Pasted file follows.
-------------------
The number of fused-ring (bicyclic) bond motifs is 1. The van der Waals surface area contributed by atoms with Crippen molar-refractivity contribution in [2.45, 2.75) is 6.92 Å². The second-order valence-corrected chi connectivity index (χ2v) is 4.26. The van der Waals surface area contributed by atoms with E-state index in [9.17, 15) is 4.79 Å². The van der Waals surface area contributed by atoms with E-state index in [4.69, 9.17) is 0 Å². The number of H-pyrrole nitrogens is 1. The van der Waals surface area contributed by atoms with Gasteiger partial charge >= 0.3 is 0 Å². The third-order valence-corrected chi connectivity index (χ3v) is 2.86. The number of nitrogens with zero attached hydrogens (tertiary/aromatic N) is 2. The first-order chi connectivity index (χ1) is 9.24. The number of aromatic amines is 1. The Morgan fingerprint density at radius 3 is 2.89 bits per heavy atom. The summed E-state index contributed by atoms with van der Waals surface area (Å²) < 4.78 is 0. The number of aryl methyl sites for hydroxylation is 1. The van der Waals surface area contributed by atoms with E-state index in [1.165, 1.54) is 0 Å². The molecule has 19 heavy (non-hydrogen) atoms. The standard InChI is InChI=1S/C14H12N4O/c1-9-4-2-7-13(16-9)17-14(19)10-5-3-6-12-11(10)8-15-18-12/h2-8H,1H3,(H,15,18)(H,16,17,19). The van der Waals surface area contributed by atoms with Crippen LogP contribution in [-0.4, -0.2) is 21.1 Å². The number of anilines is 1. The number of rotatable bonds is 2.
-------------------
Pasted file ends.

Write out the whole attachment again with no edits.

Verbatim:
The number of fused-ring (bicyclic) bond motifs is 1. The van der Waals surface area contributed by atoms with Crippen molar-refractivity contribution in [2.45, 2.75) is 6.92 Å². The second-order valence-corrected chi connectivity index (χ2v) is 4.26. The van der Waals surface area contributed by atoms with E-state index in [9.17, 15) is 4.79 Å². The van der Waals surface area contributed by atoms with E-state index in [4.69, 9.17) is 0 Å². The number of H-pyrrole nitrogens is 1. The van der Waals surface area contributed by atoms with Gasteiger partial charge >= 0.3 is 0 Å². The third-order valence-corrected chi connectivity index (χ3v) is 2.86. The number of nitrogens with zero attached hydrogens (tertiary/aromatic N) is 2. The first-order chi connectivity index (χ1) is 9.24. The number of aromatic amines is 1. The Morgan fingerprint density at radius 3 is 2.89 bits per heavy atom. The summed E-state index contributed by atoms with van der Waals surface area (Å²) < 4.78 is 0. The number of aryl methyl sites for hydroxylation is 1. The van der Waals surface area contributed by atoms with E-state index in [1.165, 1.54) is 0 Å². The molecule has 19 heavy (non-hydrogen) atoms. The standard InChI is InChI=1S/C14H12N4O/c1-9-4-2-7-13(16-9)17-14(19)10-5-3-6-12-11(10)8-15-18-12/h2-8H,1H3,(H,15,18)(H,16,17,19). The van der Waals surface area contributed by atoms with Crippen LogP contribution in [-0.4, -0.2) is 21.1 Å². The number of anilines is 1. The number of rotatable bonds is 2.